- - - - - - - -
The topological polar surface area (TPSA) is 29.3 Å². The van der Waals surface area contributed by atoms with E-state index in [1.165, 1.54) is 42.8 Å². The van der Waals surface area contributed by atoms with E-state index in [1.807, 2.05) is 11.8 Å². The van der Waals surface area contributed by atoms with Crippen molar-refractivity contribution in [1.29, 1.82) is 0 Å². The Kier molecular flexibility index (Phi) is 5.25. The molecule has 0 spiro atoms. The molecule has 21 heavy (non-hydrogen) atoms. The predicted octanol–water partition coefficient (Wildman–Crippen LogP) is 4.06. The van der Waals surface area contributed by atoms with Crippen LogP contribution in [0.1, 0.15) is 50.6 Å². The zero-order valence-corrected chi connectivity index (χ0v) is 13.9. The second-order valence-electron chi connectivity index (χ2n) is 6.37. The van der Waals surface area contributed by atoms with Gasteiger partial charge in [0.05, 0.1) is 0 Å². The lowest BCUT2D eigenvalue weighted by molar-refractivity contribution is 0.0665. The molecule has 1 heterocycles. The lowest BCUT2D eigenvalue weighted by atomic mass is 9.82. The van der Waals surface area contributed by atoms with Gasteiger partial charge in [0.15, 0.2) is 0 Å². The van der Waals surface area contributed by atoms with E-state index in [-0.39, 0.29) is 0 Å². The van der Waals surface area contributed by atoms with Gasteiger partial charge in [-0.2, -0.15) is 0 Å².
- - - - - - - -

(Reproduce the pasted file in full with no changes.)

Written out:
The topological polar surface area (TPSA) is 29.3 Å². The van der Waals surface area contributed by atoms with E-state index in [1.165, 1.54) is 42.8 Å². The van der Waals surface area contributed by atoms with E-state index in [1.807, 2.05) is 11.8 Å². The van der Waals surface area contributed by atoms with Crippen molar-refractivity contribution in [1.29, 1.82) is 0 Å². The Kier molecular flexibility index (Phi) is 5.25. The molecule has 0 spiro atoms. The molecule has 21 heavy (non-hydrogen) atoms. The predicted octanol–water partition coefficient (Wildman–Crippen LogP) is 4.06. The van der Waals surface area contributed by atoms with Crippen LogP contribution in [0.1, 0.15) is 50.6 Å². The zero-order valence-corrected chi connectivity index (χ0v) is 13.9. The second-order valence-electron chi connectivity index (χ2n) is 6.37. The van der Waals surface area contributed by atoms with Gasteiger partial charge in [0.05, 0.1) is 0 Å². The lowest BCUT2D eigenvalue weighted by molar-refractivity contribution is 0.0665. The molecule has 1 heterocycles. The lowest BCUT2D eigenvalue weighted by atomic mass is 9.82. The van der Waals surface area contributed by atoms with Gasteiger partial charge in [0.15, 0.2) is 0 Å². The van der Waals surface area contributed by atoms with E-state index in [-0.39, 0.29) is 0 Å². The van der Waals surface area contributed by atoms with Gasteiger partial charge in [-0.2, -0.15) is 0 Å².